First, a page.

- We bid a job competitively in a firm fixed price environment.
- We offered a price that was equal to our cost; in other words, no fee (profit). We just wanted to keep the lights on and keep barriers to competition with our customer as high as possible.
- We won!
- And, in the next moment, my general manager said: "Your bonus depends on making 4% net margin". I had my gap! (oh yes, I made the margin and the customer was satisfied)
Thursday, November 10, 2011
Project balance sheet
If you follow this blog you've read several references to the project balance sheet. So, is this about accounting? Yes, and no: Yes, it's about a double entry tool to keep track of "mine" and "yours", but no, it's not the accountant's tool used in your father's accounting office.
Take a look at this figure:
What have we got here?
First, 'mine' and 'yours'.
On the left side of the balance sheet is the sponsor's investment in the project. Investment need not be all monetized. It's the 'your's side of the balance sheet, somewhat akin to the right side of the financial balance sheet (money owed to creditors and money invested by owners). 'Yours' simply means it's resources owned by others and provided to the project.
On the right side is the 'mine' side of the project balance sheet, akin to the left side of the financial accounting sheet (assets owned by the business). The right side is the project side, and the right side shows the estimates and evaluations of the project manager.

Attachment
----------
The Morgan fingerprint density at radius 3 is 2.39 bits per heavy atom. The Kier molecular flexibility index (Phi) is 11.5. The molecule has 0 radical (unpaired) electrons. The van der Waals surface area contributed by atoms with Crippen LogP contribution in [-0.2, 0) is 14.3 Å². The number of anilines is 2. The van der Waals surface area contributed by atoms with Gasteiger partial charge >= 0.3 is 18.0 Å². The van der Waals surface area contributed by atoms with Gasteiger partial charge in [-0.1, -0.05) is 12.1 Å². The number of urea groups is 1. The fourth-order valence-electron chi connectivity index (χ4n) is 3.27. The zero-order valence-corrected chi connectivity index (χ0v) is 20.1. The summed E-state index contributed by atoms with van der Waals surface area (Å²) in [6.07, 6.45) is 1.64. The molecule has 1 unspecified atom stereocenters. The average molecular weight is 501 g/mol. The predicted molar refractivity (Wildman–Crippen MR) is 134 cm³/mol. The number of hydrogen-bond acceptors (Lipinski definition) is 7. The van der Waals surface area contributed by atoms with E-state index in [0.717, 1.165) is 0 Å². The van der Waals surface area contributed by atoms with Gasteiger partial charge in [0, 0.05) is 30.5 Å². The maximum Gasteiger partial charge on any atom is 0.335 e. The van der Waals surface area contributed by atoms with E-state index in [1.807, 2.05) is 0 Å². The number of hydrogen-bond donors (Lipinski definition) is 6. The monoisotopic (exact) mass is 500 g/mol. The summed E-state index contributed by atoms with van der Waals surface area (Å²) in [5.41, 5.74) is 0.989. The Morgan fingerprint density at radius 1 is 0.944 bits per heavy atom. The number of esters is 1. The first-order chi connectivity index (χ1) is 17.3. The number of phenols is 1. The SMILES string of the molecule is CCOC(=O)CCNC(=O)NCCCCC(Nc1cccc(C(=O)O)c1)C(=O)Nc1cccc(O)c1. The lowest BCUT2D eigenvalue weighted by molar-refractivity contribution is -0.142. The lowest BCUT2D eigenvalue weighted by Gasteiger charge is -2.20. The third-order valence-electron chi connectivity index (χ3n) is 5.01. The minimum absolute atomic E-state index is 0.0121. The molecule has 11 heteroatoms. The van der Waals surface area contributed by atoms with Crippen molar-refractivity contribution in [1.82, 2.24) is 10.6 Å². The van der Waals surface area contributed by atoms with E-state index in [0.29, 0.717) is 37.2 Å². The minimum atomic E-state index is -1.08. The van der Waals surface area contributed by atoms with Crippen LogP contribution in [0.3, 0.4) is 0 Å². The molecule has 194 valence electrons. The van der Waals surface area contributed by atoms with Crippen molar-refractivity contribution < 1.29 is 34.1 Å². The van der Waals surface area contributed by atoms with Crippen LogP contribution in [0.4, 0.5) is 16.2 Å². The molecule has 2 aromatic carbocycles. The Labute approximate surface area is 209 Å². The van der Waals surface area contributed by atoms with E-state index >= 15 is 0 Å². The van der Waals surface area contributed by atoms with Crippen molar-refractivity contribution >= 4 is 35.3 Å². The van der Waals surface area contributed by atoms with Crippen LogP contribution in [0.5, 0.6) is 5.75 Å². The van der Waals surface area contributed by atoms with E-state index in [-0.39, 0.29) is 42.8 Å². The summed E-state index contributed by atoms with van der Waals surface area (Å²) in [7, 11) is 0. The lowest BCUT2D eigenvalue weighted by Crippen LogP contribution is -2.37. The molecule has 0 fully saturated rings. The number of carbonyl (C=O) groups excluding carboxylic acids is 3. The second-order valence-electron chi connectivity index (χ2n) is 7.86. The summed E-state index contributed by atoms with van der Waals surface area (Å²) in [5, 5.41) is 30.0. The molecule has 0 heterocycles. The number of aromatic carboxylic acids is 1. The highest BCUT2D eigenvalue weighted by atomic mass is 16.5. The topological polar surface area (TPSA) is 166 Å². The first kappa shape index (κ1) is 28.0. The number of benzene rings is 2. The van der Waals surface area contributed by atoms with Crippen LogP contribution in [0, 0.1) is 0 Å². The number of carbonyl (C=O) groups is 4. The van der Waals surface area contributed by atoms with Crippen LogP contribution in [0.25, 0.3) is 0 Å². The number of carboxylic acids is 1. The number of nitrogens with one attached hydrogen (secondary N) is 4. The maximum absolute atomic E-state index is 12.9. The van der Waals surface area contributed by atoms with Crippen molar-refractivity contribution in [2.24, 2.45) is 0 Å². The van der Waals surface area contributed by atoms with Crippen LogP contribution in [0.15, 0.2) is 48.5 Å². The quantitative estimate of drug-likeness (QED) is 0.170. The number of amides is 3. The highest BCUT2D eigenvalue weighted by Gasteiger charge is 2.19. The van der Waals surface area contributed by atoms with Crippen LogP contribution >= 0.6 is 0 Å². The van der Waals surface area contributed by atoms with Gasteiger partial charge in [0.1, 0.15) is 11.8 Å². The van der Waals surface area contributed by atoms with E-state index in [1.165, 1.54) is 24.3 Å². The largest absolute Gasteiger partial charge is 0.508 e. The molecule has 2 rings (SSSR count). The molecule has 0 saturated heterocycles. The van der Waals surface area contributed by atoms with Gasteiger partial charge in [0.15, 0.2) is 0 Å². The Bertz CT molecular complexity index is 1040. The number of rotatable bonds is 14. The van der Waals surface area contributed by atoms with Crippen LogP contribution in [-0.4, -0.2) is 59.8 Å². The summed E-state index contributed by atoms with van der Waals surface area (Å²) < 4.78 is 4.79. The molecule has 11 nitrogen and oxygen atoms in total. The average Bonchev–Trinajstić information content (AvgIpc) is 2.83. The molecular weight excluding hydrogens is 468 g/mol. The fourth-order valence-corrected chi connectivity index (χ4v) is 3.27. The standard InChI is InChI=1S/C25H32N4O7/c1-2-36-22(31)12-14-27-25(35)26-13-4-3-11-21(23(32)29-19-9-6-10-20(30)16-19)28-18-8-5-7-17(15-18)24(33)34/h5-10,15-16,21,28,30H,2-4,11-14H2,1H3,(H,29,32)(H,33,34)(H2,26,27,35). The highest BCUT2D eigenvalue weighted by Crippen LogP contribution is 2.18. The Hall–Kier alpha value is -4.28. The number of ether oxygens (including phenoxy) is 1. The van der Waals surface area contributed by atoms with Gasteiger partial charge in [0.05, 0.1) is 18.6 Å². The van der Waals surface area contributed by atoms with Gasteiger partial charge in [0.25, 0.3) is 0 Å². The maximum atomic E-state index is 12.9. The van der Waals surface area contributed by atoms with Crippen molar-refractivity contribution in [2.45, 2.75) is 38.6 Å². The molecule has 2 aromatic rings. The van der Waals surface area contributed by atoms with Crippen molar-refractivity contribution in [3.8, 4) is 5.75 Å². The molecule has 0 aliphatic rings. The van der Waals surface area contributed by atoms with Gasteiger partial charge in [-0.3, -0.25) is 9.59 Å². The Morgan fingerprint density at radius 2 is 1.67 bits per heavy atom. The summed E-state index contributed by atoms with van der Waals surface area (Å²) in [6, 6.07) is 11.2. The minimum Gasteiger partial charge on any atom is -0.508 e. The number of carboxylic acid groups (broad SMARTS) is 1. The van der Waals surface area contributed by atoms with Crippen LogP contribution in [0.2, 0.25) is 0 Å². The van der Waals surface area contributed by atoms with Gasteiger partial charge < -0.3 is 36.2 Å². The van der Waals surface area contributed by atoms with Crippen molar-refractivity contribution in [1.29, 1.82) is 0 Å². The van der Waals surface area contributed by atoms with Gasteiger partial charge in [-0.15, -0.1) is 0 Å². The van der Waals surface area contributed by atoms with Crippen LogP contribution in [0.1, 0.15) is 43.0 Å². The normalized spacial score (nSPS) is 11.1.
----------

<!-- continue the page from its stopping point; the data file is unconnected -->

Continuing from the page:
And, take note: the left side, the sponsor's side, is the fact-free zone: it's a top down allocation of resources to the vision. It is the ultimate utility expression of the sponsors: what's valuable, and how valuable, even if not entirely objective. And on the right side, it's all about facts (benchmarks) and estimates (benchmarks applied to project circumstances). It's bottom up.
Of course, there's the inevitable gap where utility collides with facts and fact-based estimates. The gap is the risk between expectations and capacity-capability. And how large is the gap (risk): only as large as needed to create a balance--that is, a deal with the devil--so that the project can go forward.
In other words, the gap (risk), shown on the project side, is only as large as it needs to be to close the gap. Usually, it's a matter of negotiation, but once the PMB is set, the risk is the PM's responsibility to manage.
In other words, the PM is the ultimate risk manager.
In a real world example, I had this situation: